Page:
After the freezing cold of the walking tour, today was a much warmer experience! To begin, we headed out bright and early (or cloudy really, as all of our days in Germany have been). Our destination was the Euler archives where a Professor of Math History and the Director of the Archives had brought out a variety of manuscripts and placed them upon a table. After climbing up six flights of stairs, we reached the room they had set aside. Once there, the Professor, who had been awarded a medal from the DDR [old East Germany] named after Euler and whose said medal was part of the display, gave us a brief overview of the life and work of Euler. For each of the general points he gave us, there was a least one manuscript to illustrate. After his introduction, we were allowed to take a closer look at the manuscripts and, since Euler didn't know English, we were provided translations of the opening texts.

After thanking our wonderful hosts, we went back out into the cold in search of lunch. On the way to the archives we had seen a Turkish place by the station. In order to experience more fully German cuisine and culture, we had wanted to have some real Turkish food [there has been widespread immigration in recent years]. Despite my initial reservations, it was actually really good!

From the Turkish eatery we went to the Jewish Museum. The Jewish Museum had two sections, the new building and the old building. The new building focused mostly on pre-Holocaust and Holocaust experiences. There were traditional exhibits, but the real point was the architecture, which aimed at disorienting the visitor. Especially moving was the Holocaust tower which (perhaps disturbingly so) made the visitor experience the power of isolation and confinement.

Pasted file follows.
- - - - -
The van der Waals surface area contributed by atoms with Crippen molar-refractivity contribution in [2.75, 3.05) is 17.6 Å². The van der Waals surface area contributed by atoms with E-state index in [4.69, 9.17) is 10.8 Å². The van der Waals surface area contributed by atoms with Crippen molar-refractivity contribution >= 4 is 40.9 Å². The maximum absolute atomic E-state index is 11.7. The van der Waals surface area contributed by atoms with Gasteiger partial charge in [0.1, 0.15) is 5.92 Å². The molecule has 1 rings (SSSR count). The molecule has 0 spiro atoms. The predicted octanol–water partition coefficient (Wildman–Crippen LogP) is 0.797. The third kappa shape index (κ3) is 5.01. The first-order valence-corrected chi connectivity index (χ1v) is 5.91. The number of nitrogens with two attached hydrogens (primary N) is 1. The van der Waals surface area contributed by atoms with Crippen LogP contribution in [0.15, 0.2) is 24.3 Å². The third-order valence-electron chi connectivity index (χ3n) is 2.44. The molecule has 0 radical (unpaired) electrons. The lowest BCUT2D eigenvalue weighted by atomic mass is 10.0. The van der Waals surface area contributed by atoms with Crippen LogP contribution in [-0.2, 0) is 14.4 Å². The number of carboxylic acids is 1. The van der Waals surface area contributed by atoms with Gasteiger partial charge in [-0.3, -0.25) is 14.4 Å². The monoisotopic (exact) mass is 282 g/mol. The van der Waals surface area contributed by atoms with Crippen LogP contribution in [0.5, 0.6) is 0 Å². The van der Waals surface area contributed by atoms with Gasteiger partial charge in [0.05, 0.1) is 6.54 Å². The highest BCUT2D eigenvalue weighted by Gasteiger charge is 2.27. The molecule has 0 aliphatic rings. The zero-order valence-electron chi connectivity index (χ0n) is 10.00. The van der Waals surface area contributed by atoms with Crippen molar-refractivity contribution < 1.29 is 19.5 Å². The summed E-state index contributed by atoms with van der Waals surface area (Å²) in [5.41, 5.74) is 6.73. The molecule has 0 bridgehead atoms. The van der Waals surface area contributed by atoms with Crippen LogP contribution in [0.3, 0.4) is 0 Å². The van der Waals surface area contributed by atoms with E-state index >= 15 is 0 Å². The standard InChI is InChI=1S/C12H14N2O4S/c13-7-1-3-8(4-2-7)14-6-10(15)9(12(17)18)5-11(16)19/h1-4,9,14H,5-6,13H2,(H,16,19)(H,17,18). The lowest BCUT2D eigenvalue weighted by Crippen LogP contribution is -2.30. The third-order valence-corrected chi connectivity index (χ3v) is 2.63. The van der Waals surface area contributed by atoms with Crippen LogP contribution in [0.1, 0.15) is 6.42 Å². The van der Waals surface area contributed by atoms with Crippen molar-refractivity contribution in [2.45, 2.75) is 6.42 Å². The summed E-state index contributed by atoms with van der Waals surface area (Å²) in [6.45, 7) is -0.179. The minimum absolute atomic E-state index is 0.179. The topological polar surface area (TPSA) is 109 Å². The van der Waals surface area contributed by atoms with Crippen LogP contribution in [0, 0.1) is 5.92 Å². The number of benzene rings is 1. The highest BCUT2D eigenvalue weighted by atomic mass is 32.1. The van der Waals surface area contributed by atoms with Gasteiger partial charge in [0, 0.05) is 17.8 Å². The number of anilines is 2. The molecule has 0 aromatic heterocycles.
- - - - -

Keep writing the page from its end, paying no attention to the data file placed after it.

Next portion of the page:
After the power of the architecture in the new building, the tour then lead to the old building where the permanent exhibits are. This provided a comprehensive and moving picture of the history of Jews in Germany. 

After such a deep experience, we decided it was time to do something a little lighter. Thus, we went to a chocolate shop. Quite a good decision!

After a bit of free time, we gathered again at the Berliner Dom for Evensong. The inside of the building was incredibly beautiful and it could only be matched by the organ playing. The music was so well done that I began to doubt that it was improvised as the bulletin claimed!

Finally, we went from the Berliner Dom to the Pergamon Museum. In doing so, we moved from the power of music and art in recent centuries to the glories and wonders of the ancient world. It was thoroughly overwhelming looking at the Ishtar Gate, the gates and friezes of Pergamon, and the art of the Islamic world. The only disappointment was that we could stay for just a brief time.

As the day ended, we got back to the hotel and began to debrief from the wonders we had witnessed. Everything from ancient Greece architecture to modern art to the improvised music of the moment - we could scarcely take it all in!

Day 9: Walking in Berlin

By Heather Walzer

It was a dark and stormy night. Well, actually it wasn't stormy or night. Let's try this again.

It was a dark and cold morning.  We met our guide, James, at our hostel, where he gave us a brief introduction to the city of Berlin.  No one knows for certain when it was founded, but it has grown from a grouping of mud huts to a beautiful city full of history.